In 2009, Nigerian novelist Chimamanda Ngozi Adichie treated fans to a reading of her short story collection The Thing Around Your Neck which had just been released at the time. The lecture event organised by the D.C. Young African Professionals Network and the Center for Global Development was more of a conversation between the award-winning author and moderator Uzodinma Iweala writer of Beasts of No Nation. Adichie (whose first name means “My God Will Never Fail” ) jokingly mentioned that she regards Iweala as a smart younger brother and likes to harass him, so you can imagine the kind of dynamic between those two at the event. The questions he asked were great and she was both engaging and down-to-earth.
Chimamanda Ngozi Adichie
The Purple Hibiscus (2003) writer lives between the United States and Nigeria and has since published Americanah (2013), which is being adapted into a film starring Kenyan actress Lupita Nyong’o, and We Should All Be Feminists (2014), which is required reading for all Swedish 16-year old students. In many ways, Adichie has become a guiding compass and voice on issues relevant to Africa, its Diaspora and the literary and creative industries. This article highlights excerpts from the 2009 event where she read short story “Cell One” from The Thing Around Her Neck. Adichie also talked about Africa’s many narratives, her writing process, the concept of truth, the African Diaspora, foreign aid, among others. Undoubtedly, a treasure trove of timeless insights into one of Africa’s best contemporary writers.
Africa’s “Single Story”
Chimamanda Ngozi Adichie noted that she sometimes worries about being repetitive on the issue highlighted in her famous TED Talk:
“I worry about just singing the same song over and over, because I find that I’m often in situations where I have to say this over and over, where I’m saying, look, people cannot insist that Africa is one thing. Also, I think it’s important for me to say that. But in insisting that Africa isn’t a single story I’m not trying at all to deny or evade certain things. There are many problems where we come from, I think we all know that. But for me, what’s problematic is when most people focus on one thing; it just turns the whole thing into a lie. It’s also about how the story is told.”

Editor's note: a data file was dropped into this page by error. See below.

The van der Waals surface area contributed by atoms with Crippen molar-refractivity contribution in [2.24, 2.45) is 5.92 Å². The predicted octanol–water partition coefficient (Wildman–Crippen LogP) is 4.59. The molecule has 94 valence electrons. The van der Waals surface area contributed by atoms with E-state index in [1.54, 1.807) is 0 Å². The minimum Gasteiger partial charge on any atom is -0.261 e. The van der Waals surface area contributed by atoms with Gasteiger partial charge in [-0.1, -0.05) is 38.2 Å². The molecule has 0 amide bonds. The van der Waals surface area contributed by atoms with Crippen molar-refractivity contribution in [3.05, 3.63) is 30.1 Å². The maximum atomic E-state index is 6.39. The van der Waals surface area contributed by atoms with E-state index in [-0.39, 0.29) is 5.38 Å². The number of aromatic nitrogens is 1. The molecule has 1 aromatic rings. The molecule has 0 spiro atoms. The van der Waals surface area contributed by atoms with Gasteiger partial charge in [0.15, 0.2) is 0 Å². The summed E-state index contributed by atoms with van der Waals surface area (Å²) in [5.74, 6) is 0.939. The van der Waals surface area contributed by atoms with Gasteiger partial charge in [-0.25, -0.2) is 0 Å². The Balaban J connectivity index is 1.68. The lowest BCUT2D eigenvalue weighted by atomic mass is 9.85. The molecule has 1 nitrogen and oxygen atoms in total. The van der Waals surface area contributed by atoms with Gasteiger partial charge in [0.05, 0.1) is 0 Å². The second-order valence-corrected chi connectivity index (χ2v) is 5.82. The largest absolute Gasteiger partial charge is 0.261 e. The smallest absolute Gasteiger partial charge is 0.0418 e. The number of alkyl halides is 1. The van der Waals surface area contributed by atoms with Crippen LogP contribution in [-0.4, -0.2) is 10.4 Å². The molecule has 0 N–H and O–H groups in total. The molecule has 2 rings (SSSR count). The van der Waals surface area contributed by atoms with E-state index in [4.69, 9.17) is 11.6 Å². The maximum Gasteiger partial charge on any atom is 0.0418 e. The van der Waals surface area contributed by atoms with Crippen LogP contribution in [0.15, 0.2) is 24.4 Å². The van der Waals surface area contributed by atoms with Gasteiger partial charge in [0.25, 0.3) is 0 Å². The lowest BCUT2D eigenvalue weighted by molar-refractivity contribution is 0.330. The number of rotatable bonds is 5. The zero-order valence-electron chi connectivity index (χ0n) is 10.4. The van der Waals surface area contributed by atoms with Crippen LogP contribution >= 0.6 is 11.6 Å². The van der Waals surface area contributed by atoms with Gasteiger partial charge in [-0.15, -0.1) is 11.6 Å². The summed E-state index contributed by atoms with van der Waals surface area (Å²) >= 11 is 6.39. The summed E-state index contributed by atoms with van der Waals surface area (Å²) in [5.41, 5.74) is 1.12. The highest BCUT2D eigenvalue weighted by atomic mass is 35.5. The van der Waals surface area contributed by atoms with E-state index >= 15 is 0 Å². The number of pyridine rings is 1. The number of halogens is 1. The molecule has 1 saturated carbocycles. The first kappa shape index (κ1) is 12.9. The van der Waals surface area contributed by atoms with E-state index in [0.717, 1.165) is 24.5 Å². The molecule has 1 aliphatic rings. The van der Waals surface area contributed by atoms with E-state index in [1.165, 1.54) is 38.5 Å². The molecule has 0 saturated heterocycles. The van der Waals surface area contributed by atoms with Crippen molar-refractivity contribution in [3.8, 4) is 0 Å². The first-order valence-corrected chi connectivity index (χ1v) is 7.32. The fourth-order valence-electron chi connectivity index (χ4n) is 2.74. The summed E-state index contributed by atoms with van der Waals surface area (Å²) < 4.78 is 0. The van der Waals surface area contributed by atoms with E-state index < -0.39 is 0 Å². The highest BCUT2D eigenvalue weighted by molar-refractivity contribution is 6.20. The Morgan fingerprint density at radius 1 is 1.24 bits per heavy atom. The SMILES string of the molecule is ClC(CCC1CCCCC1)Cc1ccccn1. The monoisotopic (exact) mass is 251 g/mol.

As an example, she talked about a recent episode of CNN’s Anderson Cooper 360:
“I’m watching CNN and Anderson Cooper is covering Congo. And he has a Belgian expert. Of course, we know the history of Congo, so the irony of a Belgian being the expert in Congo is a problem in itself. So you have the Belgian expert, and then u have Congolese sort of lined up behind him. And they never talk. And the Belgian expert explains Congo to us, and the Congolese are just sort of there as a backdrop. I was so offended by this, because I was really interested in Congo, I was interested in the rapes for example, in what was going on. But having that Belgian explain to me, while the Congolese – who might as well have spoken for themselves – weren’t allowed to, I found took away from the truth. For me, that’s why I insist that there isn’t a single story.”
What is “Truth”?
For Adichie, it’s complex:
“We’re talking about the feeling we have within our souls. Now we’re gonna have to go into this philosophical thing about what’s the truth. I like to look at truth as multi-faceted…Going back to that example, I think that we should hear the Belgian speak. I’m all for that. It would be fantastic if we hear the Belgian and the Congolese. For me that’s the idea; that truth is full of counterpoints.”
How Chimamanda Ngozi Adichie approaches truth as a fiction writer:
“I don’t like to analyze, so I find it really difficult [to write non-fiction]. In approaching fiction I want to retain my creative lens. I could invent something, but I’d just rather not.”
On her writing process:
“I usually start with the character. At the same time I try very hard not to lie, if that makes sense, because I think that it’s very easy to say things like ‘love conquers all’; I’m not sure that’s entirely true. It’s very complicated. You start with a character and start believing that these characters love each other, and want it to work. I start with a character and hope that I will be honest about the truth and let it go where it will. I find that I just don’t usually do happy… I seem to be suspicious of happiness. I start these stories and I mean well, but somehow there’s disaster. And it’s just never the intent.”